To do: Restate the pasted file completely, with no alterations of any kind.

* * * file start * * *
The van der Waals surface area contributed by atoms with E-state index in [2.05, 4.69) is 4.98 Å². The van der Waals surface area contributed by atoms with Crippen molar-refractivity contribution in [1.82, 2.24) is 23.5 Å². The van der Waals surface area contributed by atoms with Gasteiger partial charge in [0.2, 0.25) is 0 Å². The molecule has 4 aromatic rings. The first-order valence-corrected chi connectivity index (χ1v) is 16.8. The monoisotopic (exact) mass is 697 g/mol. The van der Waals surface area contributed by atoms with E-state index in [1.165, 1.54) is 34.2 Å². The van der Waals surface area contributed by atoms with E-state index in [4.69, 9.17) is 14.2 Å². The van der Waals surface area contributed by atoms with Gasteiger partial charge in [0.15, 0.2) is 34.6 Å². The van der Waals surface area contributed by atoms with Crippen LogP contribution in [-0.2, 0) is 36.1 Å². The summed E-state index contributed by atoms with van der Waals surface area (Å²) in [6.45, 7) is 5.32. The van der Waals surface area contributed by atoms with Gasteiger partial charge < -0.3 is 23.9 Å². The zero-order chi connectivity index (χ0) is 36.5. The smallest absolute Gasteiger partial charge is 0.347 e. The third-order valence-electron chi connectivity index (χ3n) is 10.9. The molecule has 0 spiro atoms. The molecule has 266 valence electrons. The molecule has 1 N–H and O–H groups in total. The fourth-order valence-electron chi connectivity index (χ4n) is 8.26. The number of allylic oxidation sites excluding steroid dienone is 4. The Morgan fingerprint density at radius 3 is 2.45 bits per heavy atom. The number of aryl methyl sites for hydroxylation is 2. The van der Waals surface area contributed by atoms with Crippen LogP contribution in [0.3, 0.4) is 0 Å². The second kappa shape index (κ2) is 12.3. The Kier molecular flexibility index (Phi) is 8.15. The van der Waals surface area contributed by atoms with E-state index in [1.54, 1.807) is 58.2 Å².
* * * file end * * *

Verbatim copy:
The van der Waals surface area contributed by atoms with E-state index in [2.05, 4.69) is 4.98 Å². The van der Waals surface area contributed by atoms with Crippen molar-refractivity contribution in [1.82, 2.24) is 23.5 Å². The van der Waals surface area contributed by atoms with Gasteiger partial charge in [0.2, 0.25) is 0 Å². The molecule has 4 aromatic rings. The first-order valence-corrected chi connectivity index (χ1v) is 16.8. The monoisotopic (exact) mass is 697 g/mol. The van der Waals surface area contributed by atoms with E-state index in [1.165, 1.54) is 34.2 Å². The van der Waals surface area contributed by atoms with E-state index in [4.69, 9.17) is 14.2 Å². The van der Waals surface area contributed by atoms with Gasteiger partial charge in [0.15, 0.2) is 34.6 Å². The van der Waals surface area contributed by atoms with Crippen LogP contribution in [-0.2, 0) is 36.1 Å². The summed E-state index contributed by atoms with van der Waals surface area (Å²) in [6.45, 7) is 5.32. The van der Waals surface area contributed by atoms with Gasteiger partial charge < -0.3 is 23.9 Å². The zero-order chi connectivity index (χ0) is 36.5. The smallest absolute Gasteiger partial charge is 0.347 e. The third-order valence-electron chi connectivity index (χ3n) is 10.9. The molecule has 0 spiro atoms. The molecule has 266 valence electrons. The molecule has 1 N–H and O–H groups in total. The fourth-order valence-electron chi connectivity index (χ4n) is 8.26. The number of allylic oxidation sites excluding steroid dienone is 4. The Morgan fingerprint density at radius 3 is 2.45 bits per heavy atom. The number of aryl methyl sites for hydroxylation is 2. The van der Waals surface area contributed by atoms with Crippen LogP contribution in [0.3, 0.4) is 0 Å². The second kappa shape index (κ2) is 12.3. The Kier molecular flexibility index (Phi) is 8.15. The van der Waals surface area contributed by atoms with E-state index in [1.54, 1.807) is 58.2 Å².